When the XM was launched in 1989, it was the latest in a long and prestigious line of Citroën-badged luxury sedans. It shared its platform and a lot of its engines with Peugeot’s flagship, the 605. It offered passengers a smooth and quiet ride, and its aerodynamic body made it seem like a worthy heir to the DS and the CX.
The XM was equipped with all of the luxury bells and whistles one could want in the late 1980s. It even featured what Citroën called a 13th window, which was designed to shield passengers from the wind if the hatch was open. The general public was immediately wooed by the XM, and the press bestowed upon it the prestigious Car of the Year award in 1990.
There was one big issue with the XM: the electronic components. In an effort to rush the car to the market in order to replace the 15-year-old CX, Citroën had not quite finetuned the car’s electronic system, and early cars were plagued with all kinds of problems. “It was like the apocalypse”, said a former owner we talked to, “you just didn’t know what to expect when you turned the key.”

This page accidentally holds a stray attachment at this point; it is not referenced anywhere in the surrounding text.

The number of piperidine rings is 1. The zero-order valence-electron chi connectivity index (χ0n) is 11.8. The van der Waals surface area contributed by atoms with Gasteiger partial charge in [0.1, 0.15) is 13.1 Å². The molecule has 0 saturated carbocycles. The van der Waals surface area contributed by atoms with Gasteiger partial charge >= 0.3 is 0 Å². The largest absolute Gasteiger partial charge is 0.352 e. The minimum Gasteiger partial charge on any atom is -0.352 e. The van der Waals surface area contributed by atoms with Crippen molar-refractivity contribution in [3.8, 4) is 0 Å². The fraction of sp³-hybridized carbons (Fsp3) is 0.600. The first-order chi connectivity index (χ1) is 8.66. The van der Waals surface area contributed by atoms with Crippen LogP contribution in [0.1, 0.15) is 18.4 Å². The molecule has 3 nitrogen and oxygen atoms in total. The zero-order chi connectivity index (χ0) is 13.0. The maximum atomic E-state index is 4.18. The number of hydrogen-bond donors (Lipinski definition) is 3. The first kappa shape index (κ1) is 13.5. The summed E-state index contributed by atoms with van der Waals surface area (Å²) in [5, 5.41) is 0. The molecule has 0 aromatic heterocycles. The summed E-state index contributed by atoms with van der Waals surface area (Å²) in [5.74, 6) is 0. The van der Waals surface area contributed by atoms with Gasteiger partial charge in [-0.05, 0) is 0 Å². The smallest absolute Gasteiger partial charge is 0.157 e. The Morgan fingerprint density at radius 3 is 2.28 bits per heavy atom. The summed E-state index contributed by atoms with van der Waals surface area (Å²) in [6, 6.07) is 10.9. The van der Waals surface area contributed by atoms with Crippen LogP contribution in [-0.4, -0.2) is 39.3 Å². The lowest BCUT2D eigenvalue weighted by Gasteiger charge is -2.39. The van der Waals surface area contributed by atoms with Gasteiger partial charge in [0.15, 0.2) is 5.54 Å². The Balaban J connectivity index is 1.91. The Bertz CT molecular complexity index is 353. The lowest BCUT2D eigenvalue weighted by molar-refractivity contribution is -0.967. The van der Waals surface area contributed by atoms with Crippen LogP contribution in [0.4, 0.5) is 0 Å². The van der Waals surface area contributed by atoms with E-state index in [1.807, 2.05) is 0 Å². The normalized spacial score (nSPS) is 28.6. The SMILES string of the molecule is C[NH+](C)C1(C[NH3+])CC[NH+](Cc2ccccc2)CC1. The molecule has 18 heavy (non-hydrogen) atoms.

By the time the XM was phased out in 2001, Citroën had fixed a vast majority of the car’s electronic issues. What it didn’t fix, though, was the bad reputation that it had earned in its early days. This haunted the car through its entire career and translated to dismal sales figures.
What do you think? Will the XM finally get recognition, or will it forever be a forgotten flagship that couldn’t live up to its predecessors?